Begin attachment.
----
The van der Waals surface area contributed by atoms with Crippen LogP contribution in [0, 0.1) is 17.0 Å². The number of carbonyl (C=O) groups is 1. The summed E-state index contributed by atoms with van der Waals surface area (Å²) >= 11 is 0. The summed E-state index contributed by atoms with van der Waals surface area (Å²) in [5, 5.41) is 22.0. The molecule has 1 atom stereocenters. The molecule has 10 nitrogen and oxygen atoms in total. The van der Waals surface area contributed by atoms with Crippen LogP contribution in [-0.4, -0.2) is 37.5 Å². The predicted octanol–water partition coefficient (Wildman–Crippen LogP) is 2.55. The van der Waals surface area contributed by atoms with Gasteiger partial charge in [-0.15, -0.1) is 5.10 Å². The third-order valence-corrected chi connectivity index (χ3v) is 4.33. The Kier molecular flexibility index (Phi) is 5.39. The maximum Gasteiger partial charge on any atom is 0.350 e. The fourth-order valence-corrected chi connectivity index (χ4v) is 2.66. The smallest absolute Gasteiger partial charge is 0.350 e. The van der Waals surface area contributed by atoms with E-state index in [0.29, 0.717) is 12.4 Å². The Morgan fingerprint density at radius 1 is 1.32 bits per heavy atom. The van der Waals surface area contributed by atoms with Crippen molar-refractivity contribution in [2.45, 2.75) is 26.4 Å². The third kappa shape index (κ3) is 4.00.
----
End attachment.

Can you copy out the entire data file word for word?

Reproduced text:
The van der Waals surface area contributed by atoms with Crippen LogP contribution in [0, 0.1) is 17.0 Å². The number of carbonyl (C=O) groups is 1. The summed E-state index contributed by atoms with van der Waals surface area (Å²) >= 11 is 0. The summed E-state index contributed by atoms with van der Waals surface area (Å²) in [5, 5.41) is 22.0. The molecule has 1 atom stereocenters. The molecule has 10 nitrogen and oxygen atoms in total. The van der Waals surface area contributed by atoms with Crippen LogP contribution in [-0.4, -0.2) is 37.5 Å². The predicted octanol–water partition coefficient (Wildman–Crippen LogP) is 2.55. The van der Waals surface area contributed by atoms with Gasteiger partial charge in [-0.15, -0.1) is 5.10 Å². The third-order valence-corrected chi connectivity index (χ3v) is 4.33. The Kier molecular flexibility index (Phi) is 5.39. The maximum Gasteiger partial charge on any atom is 0.350 e. The fourth-order valence-corrected chi connectivity index (χ4v) is 2.66. The smallest absolute Gasteiger partial charge is 0.350 e. The van der Waals surface area contributed by atoms with E-state index in [0.29, 0.717) is 12.4 Å². The Morgan fingerprint density at radius 1 is 1.32 bits per heavy atom. The van der Waals surface area contributed by atoms with Crippen molar-refractivity contribution in [2.45, 2.75) is 26.4 Å². The third kappa shape index (κ3) is 4.00.